Nearly two-thirds of voters say America’s problem with violent crime is on the rise while half the country says President Joe Biden is ill-equipped to deal with it.
A new Rasmussen Reports national found 65 percent of voters likely to cast ballots in the next election felt violent crime is getting worse while fully half – 50 percent – said the problem was beyond Biden’s ability to deal with effectively.
Homicide and other violent crimes have soared since the Black Lives Matter protests began in the aftermath of George Floyd’s death last May while in the custody of the Minneapolis police. Awareness of the problem is slowly permeating the national consciousness to the point famed political consultant James Carville recently penned an essay for the Wall Street Journal telling his fellow Democrats to get ahead of the curve by blaming the rise in the crime rate on former President Donald Trump.
The Rasmussen Reports survey found 72 percent of Republicans, 59 percent of Democrats and, 65 percent of voters unaffiliated voters agreeing violent crime in America is getting worse. It also found the issue transcending racial barriers as 67 percent of whites, 68 percent of black voters, and 57 percent of other minorities found themselves agreeing things are getting worse. Women, by six points, 68 percent to 62 percent, led men in expressing their fear things had worsened, a gap some experts suggest may have something to do with the differences in gender regarding the feeling of personal safety.
According to the Rasmussen Reports analysis, “Biden’s strongest supporters are least likely to think the crime problem is getting worse” yet, among those who give him the highest marks for job performance, 51 percent agreed the problem of violent crime was getting worse while just 18 percent said, “It’s getting better.”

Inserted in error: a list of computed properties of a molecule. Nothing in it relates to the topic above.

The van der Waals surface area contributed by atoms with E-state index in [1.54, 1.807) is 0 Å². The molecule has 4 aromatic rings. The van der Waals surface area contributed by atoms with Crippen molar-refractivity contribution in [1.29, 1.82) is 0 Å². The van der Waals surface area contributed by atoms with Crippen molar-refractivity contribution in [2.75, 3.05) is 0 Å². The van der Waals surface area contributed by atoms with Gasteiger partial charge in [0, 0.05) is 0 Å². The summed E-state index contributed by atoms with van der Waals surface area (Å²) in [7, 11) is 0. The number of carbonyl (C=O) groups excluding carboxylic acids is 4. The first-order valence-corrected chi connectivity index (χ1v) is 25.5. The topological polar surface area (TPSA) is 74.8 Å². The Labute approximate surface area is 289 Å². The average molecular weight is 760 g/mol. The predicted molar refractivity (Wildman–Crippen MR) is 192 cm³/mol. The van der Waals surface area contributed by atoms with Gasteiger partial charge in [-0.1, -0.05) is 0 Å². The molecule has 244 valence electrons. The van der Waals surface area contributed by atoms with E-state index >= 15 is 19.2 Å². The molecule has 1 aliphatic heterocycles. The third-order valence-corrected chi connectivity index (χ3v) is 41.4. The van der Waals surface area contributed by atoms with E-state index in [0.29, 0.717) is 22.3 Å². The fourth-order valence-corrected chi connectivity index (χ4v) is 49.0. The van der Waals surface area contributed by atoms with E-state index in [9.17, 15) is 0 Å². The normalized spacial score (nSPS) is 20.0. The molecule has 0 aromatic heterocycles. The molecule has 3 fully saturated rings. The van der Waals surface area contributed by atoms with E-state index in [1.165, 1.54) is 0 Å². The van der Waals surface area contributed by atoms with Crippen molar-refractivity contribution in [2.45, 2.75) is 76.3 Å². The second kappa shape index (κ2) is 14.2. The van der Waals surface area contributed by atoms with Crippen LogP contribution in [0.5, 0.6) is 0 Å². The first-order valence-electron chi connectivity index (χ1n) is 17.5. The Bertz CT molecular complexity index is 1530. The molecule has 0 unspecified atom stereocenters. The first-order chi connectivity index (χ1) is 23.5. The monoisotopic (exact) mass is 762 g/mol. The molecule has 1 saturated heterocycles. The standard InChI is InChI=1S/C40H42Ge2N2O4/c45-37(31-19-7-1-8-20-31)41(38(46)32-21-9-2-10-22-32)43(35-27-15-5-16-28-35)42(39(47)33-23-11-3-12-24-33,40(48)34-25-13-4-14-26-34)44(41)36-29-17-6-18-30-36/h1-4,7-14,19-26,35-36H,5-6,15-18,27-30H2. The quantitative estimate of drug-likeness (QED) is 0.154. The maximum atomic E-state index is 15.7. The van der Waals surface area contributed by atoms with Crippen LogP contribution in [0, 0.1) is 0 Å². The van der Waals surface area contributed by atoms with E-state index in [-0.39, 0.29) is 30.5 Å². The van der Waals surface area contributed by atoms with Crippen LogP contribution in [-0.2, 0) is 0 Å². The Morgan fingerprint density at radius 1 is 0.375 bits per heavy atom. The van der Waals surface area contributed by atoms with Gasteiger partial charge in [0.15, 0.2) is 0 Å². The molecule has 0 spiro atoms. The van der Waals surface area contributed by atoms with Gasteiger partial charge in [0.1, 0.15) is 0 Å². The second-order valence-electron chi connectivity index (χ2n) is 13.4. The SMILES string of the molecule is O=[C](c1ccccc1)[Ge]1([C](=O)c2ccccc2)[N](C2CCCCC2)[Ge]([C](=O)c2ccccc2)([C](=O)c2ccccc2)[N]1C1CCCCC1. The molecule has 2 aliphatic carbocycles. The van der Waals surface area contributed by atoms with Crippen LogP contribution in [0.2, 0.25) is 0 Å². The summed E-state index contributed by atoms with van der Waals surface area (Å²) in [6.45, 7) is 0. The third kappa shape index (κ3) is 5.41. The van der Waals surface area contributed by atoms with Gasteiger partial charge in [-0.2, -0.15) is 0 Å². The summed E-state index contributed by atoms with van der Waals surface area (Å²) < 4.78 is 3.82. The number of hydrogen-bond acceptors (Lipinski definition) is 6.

Additionally, the polling firm said, “among voters who strongly disapprove of Biden’s performance, 89 percent say the violent crime problem is getting worse and only 3 percent think America’s crime problem is getting better.”
The reduction in violent crime to near historic lows – which not by coincidence began during a time when Republican mayors were in charge in NYC and Los Angeles – is attributed to “tough on crime, tough on criminals” efforts eventually repudiated by successors including current New York City Mayor Bill de Blasio.
These numbers suggest the GOP may have an opening it did not expect in the run-up to the 2022 elections. The 1994 crime bill, which President Joe Biden pushed through the U.S. Senate as its principal sponsor and floor manager, is widely regarded as having helped set the stage for the Republicans to retake control of the U.S. Congress for the first time in 40 years. With that in mind, Carville’s suggestions in his opinion piece – which is long on rhetoric and short on facts – comes across as an effort to help the Democrats find a way to inoculate themselves against the charge they are “soft on crime” before voters go to the polls.
This theory will be tested out in real life in Virginia in November when voters throughout the state will have the opportunity to elect a new governor, attorney general, delegates to the General Assembly, and other officials. In some communities, prosecutors and other local elected swept into office in a blue wave four years ago with the support of groups affiliated with George Soros who have pursued criminal-friendly policies like no cash bail will have to explain to an increasingly wary electorate why they should be re-elected.
The survey of 900 likely U.S. voters was conducted May 25-26, 2021, and has a sampling error is +/- 3 percentage points with a 95 percent level of confidence.